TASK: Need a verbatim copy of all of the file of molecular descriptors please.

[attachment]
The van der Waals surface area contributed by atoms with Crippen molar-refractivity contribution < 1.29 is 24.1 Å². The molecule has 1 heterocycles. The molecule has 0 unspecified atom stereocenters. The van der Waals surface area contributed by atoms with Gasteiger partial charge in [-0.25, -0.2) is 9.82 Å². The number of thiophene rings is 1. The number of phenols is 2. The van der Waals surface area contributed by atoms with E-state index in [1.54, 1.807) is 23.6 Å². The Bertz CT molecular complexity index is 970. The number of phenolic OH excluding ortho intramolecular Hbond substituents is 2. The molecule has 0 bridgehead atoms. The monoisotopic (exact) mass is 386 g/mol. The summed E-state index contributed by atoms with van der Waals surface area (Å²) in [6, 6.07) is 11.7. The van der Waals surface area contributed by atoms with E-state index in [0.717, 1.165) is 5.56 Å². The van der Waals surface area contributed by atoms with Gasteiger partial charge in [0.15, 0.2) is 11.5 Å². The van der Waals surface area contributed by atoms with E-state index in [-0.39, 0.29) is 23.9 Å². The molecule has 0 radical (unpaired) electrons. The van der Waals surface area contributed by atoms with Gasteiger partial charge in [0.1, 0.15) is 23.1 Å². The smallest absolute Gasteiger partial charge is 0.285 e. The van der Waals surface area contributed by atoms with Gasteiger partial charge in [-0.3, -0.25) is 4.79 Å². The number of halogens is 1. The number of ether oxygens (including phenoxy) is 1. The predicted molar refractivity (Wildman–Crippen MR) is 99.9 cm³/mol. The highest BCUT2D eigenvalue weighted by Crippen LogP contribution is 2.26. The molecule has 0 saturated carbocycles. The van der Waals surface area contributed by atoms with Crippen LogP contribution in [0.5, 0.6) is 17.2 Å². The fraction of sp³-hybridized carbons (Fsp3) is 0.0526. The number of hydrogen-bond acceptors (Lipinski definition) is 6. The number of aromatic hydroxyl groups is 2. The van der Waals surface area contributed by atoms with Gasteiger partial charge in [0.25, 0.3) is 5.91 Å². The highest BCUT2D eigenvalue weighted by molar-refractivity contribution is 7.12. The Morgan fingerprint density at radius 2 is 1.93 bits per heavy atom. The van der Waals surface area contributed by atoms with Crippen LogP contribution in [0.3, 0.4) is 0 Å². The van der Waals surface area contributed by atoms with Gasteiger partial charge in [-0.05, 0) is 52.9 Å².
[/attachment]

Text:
The van der Waals surface area contributed by atoms with Crippen molar-refractivity contribution < 1.29 is 24.1 Å². The molecule has 1 heterocycles. The molecule has 0 unspecified atom stereocenters. The van der Waals surface area contributed by atoms with Gasteiger partial charge in [-0.25, -0.2) is 9.82 Å². The number of thiophene rings is 1. The number of phenols is 2. The van der Waals surface area contributed by atoms with E-state index in [1.54, 1.807) is 23.6 Å². The Bertz CT molecular complexity index is 970. The number of phenolic OH excluding ortho intramolecular Hbond substituents is 2. The molecule has 0 bridgehead atoms. The monoisotopic (exact) mass is 386 g/mol. The summed E-state index contributed by atoms with van der Waals surface area (Å²) in [6, 6.07) is 11.7. The van der Waals surface area contributed by atoms with E-state index in [0.717, 1.165) is 5.56 Å². The van der Waals surface area contributed by atoms with Gasteiger partial charge in [0.15, 0.2) is 11.5 Å². The van der Waals surface area contributed by atoms with E-state index in [-0.39, 0.29) is 23.9 Å². The molecule has 0 radical (unpaired) electrons. The van der Waals surface area contributed by atoms with Gasteiger partial charge in [0.1, 0.15) is 23.1 Å². The smallest absolute Gasteiger partial charge is 0.285 e. The van der Waals surface area contributed by atoms with Gasteiger partial charge in [-0.3, -0.25) is 4.79 Å². The number of halogens is 1. The number of ether oxygens (including phenoxy) is 1. The predicted molar refractivity (Wildman–Crippen MR) is 99.9 cm³/mol. The highest BCUT2D eigenvalue weighted by Crippen LogP contribution is 2.26. The molecule has 0 saturated carbocycles. The van der Waals surface area contributed by atoms with Crippen LogP contribution in [0.5, 0.6) is 17.2 Å². The fraction of sp³-hybridized carbons (Fsp3) is 0.0526. The number of hydrogen-bond acceptors (Lipinski definition) is 6. The number of aromatic hydroxyl groups is 2. The van der Waals surface area contributed by atoms with Gasteiger partial charge in [0.25, 0.3) is 5.91 Å². The highest BCUT2D eigenvalue weighted by molar-refractivity contribution is 7.12. The Morgan fingerprint density at radius 2 is 1.93 bits per heavy atom. The van der Waals surface area contributed by atoms with Crippen LogP contribution in [0.3, 0.4) is 0 Å². The van der Waals surface area contributed by atoms with Gasteiger partial charge in [-0.05, 0) is 52.9 Å².